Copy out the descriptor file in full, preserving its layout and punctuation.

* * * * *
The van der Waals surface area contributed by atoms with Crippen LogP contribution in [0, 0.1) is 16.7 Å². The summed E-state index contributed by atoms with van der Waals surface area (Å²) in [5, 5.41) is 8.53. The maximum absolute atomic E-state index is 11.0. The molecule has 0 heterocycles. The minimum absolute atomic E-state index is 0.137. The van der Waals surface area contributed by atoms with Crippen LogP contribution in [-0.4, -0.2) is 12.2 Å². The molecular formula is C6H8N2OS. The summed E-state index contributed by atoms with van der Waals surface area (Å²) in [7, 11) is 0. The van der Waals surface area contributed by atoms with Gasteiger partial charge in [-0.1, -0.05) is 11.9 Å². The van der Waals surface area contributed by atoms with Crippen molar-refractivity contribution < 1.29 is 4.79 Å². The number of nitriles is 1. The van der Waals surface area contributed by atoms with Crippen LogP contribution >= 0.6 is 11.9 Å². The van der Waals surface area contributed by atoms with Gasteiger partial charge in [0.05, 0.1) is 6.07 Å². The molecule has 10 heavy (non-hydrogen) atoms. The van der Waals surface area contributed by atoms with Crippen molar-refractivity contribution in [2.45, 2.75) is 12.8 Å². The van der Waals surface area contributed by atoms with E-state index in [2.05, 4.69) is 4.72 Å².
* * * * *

The van der Waals surface area contributed by atoms with Crippen LogP contribution in [0, 0.1) is 16.7 Å². The summed E-state index contributed by atoms with van der Waals surface area (Å²) in [5, 5.41) is 8.53. The maximum absolute atomic E-state index is 11.0. The molecule has 0 heterocycles. The minimum absolute atomic E-state index is 0.137. The van der Waals surface area contributed by atoms with Crippen LogP contribution in [-0.4, -0.2) is 12.2 Å². The molecular formula is C6H8N2OS. The summed E-state index contributed by atoms with van der Waals surface area (Å²) in [7, 11) is 0. The van der Waals surface area contributed by atoms with Gasteiger partial charge in [-0.1, -0.05) is 11.9 Å². The van der Waals surface area contributed by atoms with Crippen molar-refractivity contribution < 1.29 is 4.79 Å². The number of nitriles is 1. The van der Waals surface area contributed by atoms with Crippen LogP contribution >= 0.6 is 11.9 Å². The van der Waals surface area contributed by atoms with Gasteiger partial charge in [0.05, 0.1) is 6.07 Å². The molecule has 10 heavy (non-hydrogen) atoms. The van der Waals surface area contributed by atoms with Crippen molar-refractivity contribution in [2.45, 2.75) is 12.8 Å². The van der Waals surface area contributed by atoms with E-state index in [2.05, 4.69) is 4.72 Å².